We illustrate the utility of this framework by analyzing eight of these controversial practices in the stock market: electronic front-running by HFTs (the centerpiece of Flash Boys); “slow market arbitrage”; the exploitation of mid-point orders in dark pools; the relationship between volatility and HFTs; dark pools and inferior execution of orders; dark pools ignoring client orders; maker-taker fees; and payment for order flow. Some of these nefarious sounding practices turn out to be just as socially injurious as critics allege. They are sometimes already illegal, and we propose reforms that could strengthen enforcement. In other cases, there are trade-offs among multiple social goals that equity markets serve, complicating the analysis. We identify where further empirical research could be helpful as well as moderate structural reforms. In still other cases, such as electronic front-running, our framework shows how a practice is profoundly more complicated that what first meets the eye. What seems like exploitation may simply be reasonable order cancellation techniques by market makers, who are seeking to minimize losses to informed traders, in order to provide cheaper liquidity.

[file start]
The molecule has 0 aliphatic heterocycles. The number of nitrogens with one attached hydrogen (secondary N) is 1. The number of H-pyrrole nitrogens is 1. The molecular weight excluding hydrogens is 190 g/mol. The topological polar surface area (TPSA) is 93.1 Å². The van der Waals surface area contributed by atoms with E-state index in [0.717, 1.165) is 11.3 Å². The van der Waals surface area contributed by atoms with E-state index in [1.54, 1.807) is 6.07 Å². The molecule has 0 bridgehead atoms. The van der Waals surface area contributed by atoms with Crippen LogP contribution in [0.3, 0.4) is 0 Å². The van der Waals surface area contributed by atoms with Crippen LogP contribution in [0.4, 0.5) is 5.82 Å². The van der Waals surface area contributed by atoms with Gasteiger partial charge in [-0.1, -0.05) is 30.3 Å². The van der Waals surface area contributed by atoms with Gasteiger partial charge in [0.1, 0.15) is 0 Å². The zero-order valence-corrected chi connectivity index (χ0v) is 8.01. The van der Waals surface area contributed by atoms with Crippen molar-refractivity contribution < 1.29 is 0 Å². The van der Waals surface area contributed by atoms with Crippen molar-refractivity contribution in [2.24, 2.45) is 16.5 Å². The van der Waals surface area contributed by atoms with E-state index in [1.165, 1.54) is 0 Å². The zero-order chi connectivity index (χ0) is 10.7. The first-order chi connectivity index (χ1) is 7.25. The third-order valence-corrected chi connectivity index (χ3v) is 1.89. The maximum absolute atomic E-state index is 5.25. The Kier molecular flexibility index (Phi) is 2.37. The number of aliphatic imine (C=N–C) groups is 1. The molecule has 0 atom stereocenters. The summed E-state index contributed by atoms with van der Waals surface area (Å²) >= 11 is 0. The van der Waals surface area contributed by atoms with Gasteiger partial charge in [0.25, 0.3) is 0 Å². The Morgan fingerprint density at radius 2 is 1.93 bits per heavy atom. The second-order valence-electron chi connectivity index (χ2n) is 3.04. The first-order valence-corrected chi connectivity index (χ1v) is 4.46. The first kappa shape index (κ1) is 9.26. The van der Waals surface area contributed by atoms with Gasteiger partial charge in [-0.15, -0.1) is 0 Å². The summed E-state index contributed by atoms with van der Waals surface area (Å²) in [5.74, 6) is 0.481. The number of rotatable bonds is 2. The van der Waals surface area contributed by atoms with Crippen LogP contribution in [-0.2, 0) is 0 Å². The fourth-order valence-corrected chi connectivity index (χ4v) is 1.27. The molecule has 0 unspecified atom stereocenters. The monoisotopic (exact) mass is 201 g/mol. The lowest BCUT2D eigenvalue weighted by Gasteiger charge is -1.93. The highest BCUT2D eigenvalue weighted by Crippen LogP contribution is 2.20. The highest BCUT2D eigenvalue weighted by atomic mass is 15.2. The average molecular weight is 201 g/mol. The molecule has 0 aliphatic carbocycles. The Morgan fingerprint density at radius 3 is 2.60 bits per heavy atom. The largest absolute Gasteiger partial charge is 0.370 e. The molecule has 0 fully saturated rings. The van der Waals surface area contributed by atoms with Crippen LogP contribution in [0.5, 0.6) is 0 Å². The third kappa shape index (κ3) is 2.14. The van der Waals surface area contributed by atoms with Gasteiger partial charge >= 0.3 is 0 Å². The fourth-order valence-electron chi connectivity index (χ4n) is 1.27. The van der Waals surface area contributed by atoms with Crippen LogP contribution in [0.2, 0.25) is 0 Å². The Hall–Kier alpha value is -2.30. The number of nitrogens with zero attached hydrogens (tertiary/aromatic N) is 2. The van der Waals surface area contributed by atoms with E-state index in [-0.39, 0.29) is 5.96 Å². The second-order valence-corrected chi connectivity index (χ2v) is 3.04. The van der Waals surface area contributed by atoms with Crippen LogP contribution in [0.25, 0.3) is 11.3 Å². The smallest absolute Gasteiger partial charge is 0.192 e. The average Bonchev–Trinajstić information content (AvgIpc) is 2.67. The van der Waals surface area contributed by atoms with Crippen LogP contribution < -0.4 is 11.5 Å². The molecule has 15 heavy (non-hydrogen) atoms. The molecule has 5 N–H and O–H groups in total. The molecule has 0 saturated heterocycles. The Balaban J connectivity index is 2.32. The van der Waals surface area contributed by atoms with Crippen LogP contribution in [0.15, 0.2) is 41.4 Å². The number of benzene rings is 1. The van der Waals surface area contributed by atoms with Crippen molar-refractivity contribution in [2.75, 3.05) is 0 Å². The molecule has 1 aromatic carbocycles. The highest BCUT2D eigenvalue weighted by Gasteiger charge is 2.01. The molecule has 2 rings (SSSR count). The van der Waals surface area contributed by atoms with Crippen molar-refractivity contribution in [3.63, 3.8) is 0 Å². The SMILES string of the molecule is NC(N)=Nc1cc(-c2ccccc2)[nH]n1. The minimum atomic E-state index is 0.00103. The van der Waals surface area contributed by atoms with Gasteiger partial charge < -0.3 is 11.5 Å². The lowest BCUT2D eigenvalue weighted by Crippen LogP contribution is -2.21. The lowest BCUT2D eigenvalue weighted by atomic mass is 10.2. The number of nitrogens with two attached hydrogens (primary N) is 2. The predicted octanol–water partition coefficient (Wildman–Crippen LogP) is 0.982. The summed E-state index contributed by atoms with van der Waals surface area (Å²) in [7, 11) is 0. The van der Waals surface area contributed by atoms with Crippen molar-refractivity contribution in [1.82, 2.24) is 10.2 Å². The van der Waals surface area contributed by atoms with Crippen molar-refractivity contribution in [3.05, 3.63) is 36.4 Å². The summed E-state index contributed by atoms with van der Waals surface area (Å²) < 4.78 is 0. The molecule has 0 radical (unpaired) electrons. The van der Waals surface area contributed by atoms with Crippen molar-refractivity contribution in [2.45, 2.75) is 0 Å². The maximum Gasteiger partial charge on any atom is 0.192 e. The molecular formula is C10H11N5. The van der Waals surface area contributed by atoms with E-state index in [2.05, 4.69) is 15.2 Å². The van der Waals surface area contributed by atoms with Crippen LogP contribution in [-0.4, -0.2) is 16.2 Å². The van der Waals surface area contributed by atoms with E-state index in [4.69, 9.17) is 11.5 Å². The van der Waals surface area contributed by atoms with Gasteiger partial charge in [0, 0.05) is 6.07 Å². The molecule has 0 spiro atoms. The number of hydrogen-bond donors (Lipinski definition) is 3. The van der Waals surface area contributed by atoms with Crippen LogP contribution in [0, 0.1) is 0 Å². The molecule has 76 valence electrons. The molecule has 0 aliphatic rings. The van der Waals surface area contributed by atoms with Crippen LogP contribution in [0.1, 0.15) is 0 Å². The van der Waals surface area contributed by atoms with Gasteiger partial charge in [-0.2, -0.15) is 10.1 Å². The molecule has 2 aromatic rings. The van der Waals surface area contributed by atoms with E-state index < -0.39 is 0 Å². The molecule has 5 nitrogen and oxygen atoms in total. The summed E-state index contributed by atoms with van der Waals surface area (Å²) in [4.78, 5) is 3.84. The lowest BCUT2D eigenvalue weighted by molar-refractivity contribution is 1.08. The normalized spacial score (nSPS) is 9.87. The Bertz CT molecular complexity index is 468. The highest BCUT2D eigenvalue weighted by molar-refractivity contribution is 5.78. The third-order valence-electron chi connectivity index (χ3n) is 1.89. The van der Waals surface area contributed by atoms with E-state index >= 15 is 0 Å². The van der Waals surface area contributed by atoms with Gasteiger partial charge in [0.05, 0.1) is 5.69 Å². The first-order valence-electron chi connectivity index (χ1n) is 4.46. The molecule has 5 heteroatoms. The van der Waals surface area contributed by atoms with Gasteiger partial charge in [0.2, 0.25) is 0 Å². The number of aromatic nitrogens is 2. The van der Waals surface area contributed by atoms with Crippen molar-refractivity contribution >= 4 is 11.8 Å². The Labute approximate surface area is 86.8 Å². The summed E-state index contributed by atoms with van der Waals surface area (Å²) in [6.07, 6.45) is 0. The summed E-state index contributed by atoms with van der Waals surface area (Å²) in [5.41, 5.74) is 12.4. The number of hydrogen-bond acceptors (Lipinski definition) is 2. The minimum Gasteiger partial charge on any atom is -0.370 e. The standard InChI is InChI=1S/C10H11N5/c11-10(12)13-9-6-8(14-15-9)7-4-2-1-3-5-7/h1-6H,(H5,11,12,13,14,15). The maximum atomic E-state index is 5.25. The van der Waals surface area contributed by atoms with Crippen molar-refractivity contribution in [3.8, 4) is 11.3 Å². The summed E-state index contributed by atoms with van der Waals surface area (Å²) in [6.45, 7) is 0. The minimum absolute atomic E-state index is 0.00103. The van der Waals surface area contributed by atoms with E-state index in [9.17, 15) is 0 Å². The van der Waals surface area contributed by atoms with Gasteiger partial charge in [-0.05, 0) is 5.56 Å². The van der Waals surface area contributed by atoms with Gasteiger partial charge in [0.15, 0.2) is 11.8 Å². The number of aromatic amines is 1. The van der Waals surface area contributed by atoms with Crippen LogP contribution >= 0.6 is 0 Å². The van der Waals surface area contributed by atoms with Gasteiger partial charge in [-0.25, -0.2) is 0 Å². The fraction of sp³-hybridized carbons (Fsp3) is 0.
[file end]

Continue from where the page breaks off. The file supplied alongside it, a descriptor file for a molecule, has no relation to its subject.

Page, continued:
Beyond these eight practices, we think our analytic framework takes a step forward in clarity and will be of use to observers of our complicated new stock market with all the issues that it raises.
The preceding post comes to us from Merritt B. Fox, the Michael E. Patterson Professor of Law and NASDAQ Professor for Law and Economics of Capital Markets at Columbia Law School, Lawrence R. Glosten, the S. Sloan Colt Professor of Banking and International Finance at Columbia Business School and Gabriel V. Rauterberg, Post-Doctoral Research Scholar in the Program in the Law & Economics of Capital Markets at Columbia Law School & Columbia Business School. The post is based on their recent article entitled “The New Stock Market: Sense and Nonsense”, which is available here.